My Manifesto on Aging

Susan Donnelly

By the time this is posted, I will have aged up a year.

It’s odd to find this number is now my age. I don’t feel connected to it.

This number takes me beyond the early 50s, where the “old” is newly empowering into unknown territory - toward 60.

There are moments where it feels like I’m on a rollercoaster that I want to get off but can’t.

But since it’s happening whether I want it to or not, I’ve decided I’m not going into it powerless like that. I’m taking charge.


MANIFESTO ON AGING

  1. I refuse to automatically blame everything on age. Aging only gets to be an excuse when I’ve ruled out everything else.

  2. I refuse to follow conventional assumptions - even conventional runner assumptions - about how aging will be. I’m charting new territory because we’re all unique and there’s never been a woman who’s accomplished what I have, doing this at this age. I get to design how my aging will be.

  3. I refuse to join the “getting older sucks” club. 

  4. I refuse to follow “rules,” like what I should do or wear. My life, my aging process, my rules!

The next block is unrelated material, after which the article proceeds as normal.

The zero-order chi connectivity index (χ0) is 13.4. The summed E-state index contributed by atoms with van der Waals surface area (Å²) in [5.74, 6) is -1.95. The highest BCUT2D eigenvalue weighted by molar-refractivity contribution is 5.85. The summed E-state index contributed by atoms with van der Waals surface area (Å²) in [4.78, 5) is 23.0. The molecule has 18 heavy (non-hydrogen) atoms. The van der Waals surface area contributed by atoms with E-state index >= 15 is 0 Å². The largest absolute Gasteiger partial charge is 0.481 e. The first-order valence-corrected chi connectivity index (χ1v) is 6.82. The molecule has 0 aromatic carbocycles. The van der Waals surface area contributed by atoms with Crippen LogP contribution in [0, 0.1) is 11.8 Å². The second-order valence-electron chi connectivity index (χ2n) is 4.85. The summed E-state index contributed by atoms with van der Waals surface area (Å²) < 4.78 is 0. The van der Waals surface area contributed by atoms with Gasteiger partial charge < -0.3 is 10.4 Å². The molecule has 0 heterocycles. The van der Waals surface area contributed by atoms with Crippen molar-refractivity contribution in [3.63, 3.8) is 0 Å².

5. I refuse to disappear. There are so many women like me, men too, who are running or even starting their ultra careers at 50 and 60. We may be back of the pack, and we may not show up in product advertisements, sponsored teams, or magazine photos, but we’re there, we’re a force, and I’m going to do my best to be a visible example of what’s possible.

  6. I refuse owing anyone a plan for what I’ll do when I can no longer run, just because of my age. That can happen to any of us, at any moment.

  7. I refuse to float by on past glories. I’m not done. I still have life to live and plenty I intend doing before I leave the planet. 

  8. I refuse to, as they say in the South, “go to the house.” Hang up my trail shoes and make myself as comfortable as possible while I wait on the end.

  9. I refuse to spend my life afraid of aging. Aging intimidates me, for sure. I love life and reflect most mornings on how amazing it is to be alive as this human I am. But I’m not going to let fear of leaving it steal the joy of living it. 

  10. Last, I see aging as graduating to a new challenge level. I’ve gotten pretty good at running 100-milers and am getting the hang of 200s, so how so up the ante now? By adding the aging “degree of difficulty” to it all.

That’s what I’ve decided so far. More to come, I’m sure, but however it goes from here, going intentionally is a lot more powerful than getting pulled in unwillingly. 

So please join me in facing what athletes typically dread, with power.

I’m in it for the long run and you can be too.

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